In Register Guard, the NLRB held that an employer’s solicitation or other communication policy can lawfully bar employees’ non-work related use of an employer-owned email system, unless, on its face, it discriminates against employees’ exercise of Section 7 rights. Thus, under Register Guard, a policy that prohibits employee use of an email system for “non-job-related solicitations” does not violate the NLRA, even if the very nature of that ban includes union-related solicitations.
The NLRB decided Register Guard in 2007, near the tail-end of the Bush-era Board. Now, it’s 2014, and the current Obama-era Board is taking a look at Register Guard.
The Board has posted a notice [pdf] asking advocates to submit position briefs covering each of the following five issues:
- Should the Board reconsider its conclusion in Register Guard that employees do not have a statutory right to use their employer’s email system (or other electronic communications systems) for Section 7 purposes?
- If the Board overrules Register Guard, what standard(s) of employee access to the employer’s electronic communications systems should be established? What restrictions, if any, may an employer place on such access, and what factors are relevant to such restrictions?
- In deciding the above questions, to what extent and how should the impact on the employer of employees’ use of an employer’s electronic communications technology affect the issue?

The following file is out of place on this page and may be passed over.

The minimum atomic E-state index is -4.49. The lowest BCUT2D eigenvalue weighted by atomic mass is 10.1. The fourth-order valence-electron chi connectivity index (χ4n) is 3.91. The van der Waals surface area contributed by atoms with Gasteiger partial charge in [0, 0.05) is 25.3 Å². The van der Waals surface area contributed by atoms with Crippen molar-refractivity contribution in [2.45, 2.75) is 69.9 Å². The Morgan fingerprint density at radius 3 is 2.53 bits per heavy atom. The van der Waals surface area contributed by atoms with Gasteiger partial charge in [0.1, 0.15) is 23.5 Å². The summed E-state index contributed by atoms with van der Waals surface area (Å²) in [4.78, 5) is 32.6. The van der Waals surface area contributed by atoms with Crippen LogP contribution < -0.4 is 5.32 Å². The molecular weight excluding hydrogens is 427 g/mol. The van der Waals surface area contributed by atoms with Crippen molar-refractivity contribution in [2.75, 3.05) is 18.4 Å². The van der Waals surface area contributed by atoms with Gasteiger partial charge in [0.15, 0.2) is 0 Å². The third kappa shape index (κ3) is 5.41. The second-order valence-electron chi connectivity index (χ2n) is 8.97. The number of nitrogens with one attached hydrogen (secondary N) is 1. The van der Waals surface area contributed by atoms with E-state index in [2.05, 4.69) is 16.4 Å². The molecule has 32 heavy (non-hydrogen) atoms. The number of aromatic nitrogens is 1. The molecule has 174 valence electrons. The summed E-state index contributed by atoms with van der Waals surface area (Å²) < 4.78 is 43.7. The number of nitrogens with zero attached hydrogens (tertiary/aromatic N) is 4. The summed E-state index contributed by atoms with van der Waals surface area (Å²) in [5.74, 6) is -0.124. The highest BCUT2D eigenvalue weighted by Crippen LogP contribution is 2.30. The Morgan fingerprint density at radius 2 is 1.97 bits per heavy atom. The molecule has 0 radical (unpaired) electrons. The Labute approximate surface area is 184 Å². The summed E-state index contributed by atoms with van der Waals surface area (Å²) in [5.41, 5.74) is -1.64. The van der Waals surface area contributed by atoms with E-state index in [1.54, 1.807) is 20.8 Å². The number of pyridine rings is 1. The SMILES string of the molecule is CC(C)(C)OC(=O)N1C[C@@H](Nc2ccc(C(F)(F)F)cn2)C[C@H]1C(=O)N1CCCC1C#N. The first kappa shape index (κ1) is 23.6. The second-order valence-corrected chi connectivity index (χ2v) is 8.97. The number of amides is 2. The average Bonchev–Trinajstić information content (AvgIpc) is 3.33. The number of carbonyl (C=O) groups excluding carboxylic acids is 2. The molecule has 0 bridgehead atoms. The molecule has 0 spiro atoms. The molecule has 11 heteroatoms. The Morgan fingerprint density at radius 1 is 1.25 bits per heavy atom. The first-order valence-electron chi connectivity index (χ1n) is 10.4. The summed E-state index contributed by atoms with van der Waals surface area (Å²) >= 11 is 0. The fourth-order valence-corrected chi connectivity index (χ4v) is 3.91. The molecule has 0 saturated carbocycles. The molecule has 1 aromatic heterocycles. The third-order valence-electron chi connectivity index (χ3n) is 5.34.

- Do employee personal electronic devices (e.g., phones, tablets), social media accounts, and/or personal email accounts affect the proper balance to be struck between employers’ rights and employees’ Section 7 rights to communicate about work-related matters? If so, how?
- Identify any other technological issues concerning email or other electronic communications systems that the Board should consider in answering the foregoing questions, including any relevant changes that may have occurred in electronic communications technology since Register Guard was decided. How should these affect the Board’s decision?
The notice is in response to an ALJ’s decision in Purple Communications, Inc., holding that an employer did not violate the Act by prohibiting use of its electronic equipment and email systems for activity unrelated to its business purposes.
By all appearances, the NLRB appears to be looking for a reason to reverse Register Guard, and issue a rule under which a facially neutral email policy is nevertheless illegal if one could reasonably read it to restrict employees’ rights to engage in protected concerted activity. While this re-imagining of Register Guard would be consistent with the NLRB’s more recent positions in social media and other workplace communication cases, it is nevertheless concerning for employers and bears monitoring as this important issue weaves its way through the NLRB.